What do these hit TV series have in common: Normal People, Cheer, Riverdale and Stranger Things? Teenage protagonists. Shona Hendley asks Professor James Arvanitakis to explain why we’re all so obsessed with watching our teen years on screen.
As I sat watching two high school characters having sex on-screen in the Sally Rooney novel turned TV show, Normal People (while also secretly lusting after the character of Connell) my husband turned to me and asked:
“Isn’t this a bit weird? We are watching two people who are meant to be in high school, having sex?”
And truth be told, I had never thought of it like that. But yes, that is exactly what we were doing, and they were doing ‘it’ a lot.
I looked back at the screen to see the two teen characters, who are closer in age to my own children than myself, and I began to contemplate the ethics of what I was doing. While yes, it may be fiction but is it still ‘weird’ to watch this as an adult? Perhaps even a bit perverted? I pondered.
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Many people are drawn to teen tv-series
As my mind was questioning my television viewing behaviour I also realised that it wasn’t just Normal People that we had been watching lately which fell within this teen genre; instead, it was just one of many.
From Sex Education, Derry Girls, Never Have I Ever, Cheer, Riverdale and Dare Me, these high school-based shows have taken up a large chunk of the ‘recently watched’ section of my streaming services and (perhaps just with a tad sense of relief), they have been dominating television screens the world over.
In fact, the ten most-watched Netflix shows worldwide during isolation included: Elite, Stranger Things, Sex Education and I Am Not Okay With This which all revolve around high school characters.
(And with Connell’s chain necklace having its own Instagram account – with over 17k followers – clearly I am not the only one on this bandwagon).
So, why are we obsessed with teen shows?
But despite this, my husband’s question was in the back of my mind. Why is it that so many of us enjoy watching teen genre television shows? And does it make us a bit…weird?
Well, the good news is, sociologist, Professor James Arvanitakis from Western Sydney University told body+soul that no, it is not weird (phew). Instead, it is perfectly normal to be a fan of teen genre television, even as an adult.
“We all have our guilty pleasure television, it is a healthy thing to have. Teen shows are also extremely high quality now, which means they are providing intriguing storylines, characters and dramas that are entertaining for a wide range of people,” he says.
And the reason why we are so drawn to teen shows, in particular, is pretty simple and natural – they link back to our own experiences of this time in our lives.
“As adults, we have a desire for nostalgia. Watching these shows allows us to reflect on our own time as a teenager and our own experiences,” Professor Arvanitakis says.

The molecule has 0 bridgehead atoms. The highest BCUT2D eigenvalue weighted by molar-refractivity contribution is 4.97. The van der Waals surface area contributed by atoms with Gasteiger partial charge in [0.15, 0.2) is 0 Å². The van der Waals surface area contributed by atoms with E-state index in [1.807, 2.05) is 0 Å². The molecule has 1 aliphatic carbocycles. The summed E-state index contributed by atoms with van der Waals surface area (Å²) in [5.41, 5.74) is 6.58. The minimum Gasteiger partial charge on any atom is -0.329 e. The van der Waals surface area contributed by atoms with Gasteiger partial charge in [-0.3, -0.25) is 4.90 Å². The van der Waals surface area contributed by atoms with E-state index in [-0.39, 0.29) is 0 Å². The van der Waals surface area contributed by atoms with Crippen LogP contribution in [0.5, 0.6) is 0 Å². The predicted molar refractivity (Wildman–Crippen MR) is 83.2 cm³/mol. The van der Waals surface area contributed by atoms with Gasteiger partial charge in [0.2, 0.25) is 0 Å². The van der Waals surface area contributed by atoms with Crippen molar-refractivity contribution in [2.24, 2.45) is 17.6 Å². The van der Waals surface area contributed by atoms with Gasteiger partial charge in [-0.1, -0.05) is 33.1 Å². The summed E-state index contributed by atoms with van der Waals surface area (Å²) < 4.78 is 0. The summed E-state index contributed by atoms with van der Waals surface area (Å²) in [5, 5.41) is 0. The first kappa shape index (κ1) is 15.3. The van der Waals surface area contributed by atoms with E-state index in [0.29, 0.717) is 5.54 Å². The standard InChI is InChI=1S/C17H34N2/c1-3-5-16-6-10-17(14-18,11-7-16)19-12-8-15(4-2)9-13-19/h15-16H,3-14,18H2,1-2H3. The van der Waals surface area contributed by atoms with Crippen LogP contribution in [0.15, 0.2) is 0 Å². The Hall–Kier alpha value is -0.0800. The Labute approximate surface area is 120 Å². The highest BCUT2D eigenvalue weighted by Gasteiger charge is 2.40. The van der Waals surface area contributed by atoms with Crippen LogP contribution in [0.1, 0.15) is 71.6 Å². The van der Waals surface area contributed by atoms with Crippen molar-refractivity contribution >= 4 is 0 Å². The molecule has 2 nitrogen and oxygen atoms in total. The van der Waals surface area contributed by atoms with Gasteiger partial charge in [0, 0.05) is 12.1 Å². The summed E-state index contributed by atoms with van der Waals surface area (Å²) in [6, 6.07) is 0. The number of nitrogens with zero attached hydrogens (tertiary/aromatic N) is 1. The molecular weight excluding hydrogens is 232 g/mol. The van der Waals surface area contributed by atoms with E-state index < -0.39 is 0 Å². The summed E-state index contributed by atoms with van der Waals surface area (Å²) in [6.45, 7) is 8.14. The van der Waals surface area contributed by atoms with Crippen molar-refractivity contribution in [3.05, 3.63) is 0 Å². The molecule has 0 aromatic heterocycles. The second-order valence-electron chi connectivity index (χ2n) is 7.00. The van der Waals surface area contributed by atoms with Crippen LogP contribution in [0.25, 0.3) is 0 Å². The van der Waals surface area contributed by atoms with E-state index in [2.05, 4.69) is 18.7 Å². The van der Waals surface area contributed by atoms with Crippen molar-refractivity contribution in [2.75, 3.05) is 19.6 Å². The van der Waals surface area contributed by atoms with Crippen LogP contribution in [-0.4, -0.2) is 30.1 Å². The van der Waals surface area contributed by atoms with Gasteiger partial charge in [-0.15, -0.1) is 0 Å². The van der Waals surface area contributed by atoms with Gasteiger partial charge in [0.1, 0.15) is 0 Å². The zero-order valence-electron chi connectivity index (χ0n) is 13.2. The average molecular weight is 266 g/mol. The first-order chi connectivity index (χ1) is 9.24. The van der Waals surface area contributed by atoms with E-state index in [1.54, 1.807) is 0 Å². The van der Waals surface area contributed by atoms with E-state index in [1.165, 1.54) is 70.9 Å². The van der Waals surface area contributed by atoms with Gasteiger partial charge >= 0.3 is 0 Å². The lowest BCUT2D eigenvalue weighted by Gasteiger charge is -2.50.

From extreme emotions like the feelings of loneliness and that you don’t belong, the frailty of friendships and more difficult issues of sexuality; they are all concepts explored in teen shows like Dare Me and Sex Education which the adult audience can too relate to.
In identifying with these, Professor Arvanitakis says that “sometimes they can help us confront things that we never dealt with, from the distance of adulthood.”
Yep, watching Normal People, makes you normal
Alternatively, sometimes it is even the more minor, yet uncomfortable events, like Otis’s mum, in Sex Education providing regular, yet often unsolicited sex advice to her teenage son that the audience can relate to. (Yes, mum I am not the only one who found this awkward).
Another benefit of the teen genre is that that they offer a method of time travel, taking the audience back to an era where they had limited responsibilities, memories of first kisses, first loves or crushes and of spending time with friends.
“The audience is taken back to a simpler time, where bigger issues of adulthood aren’t present, instead there is simplicity and the nostalgia and delight that comes from this time,” Professor Arvanitakis says.
He also suggests that looking at the context of now, with the COVID-19 pandemic and its impacts, that there is a desire to seek comfort through entertainment which is also a possible reason for the genre’s popularity during recent months.
“Watching teen shows offers the audience comfort, it makes the world feel nicer and they fulfil a desire for a simpler time, they provide a relief, they are easy and are provide escapism,” he says.
So, tonight as I switch my TV to watch my ever-favourite teen show, Dawson’s Creek, for 45 minutes as I listen to the ridiculously deep and ever questioning spiels of each character contemplating their relationships, I will not only be enthralled but also taken to a time in my life where all I had to worry about was which Impulse fragrance I would purchase with my pocket money to look ‘cool’ in the P.E change room.
Shona Hendley is a freelance writer and ex-secondary school teacher. Shona is an animal welfare advocate with a strong interest in mental health and education. You can follow her on Instagram: @shonamarion.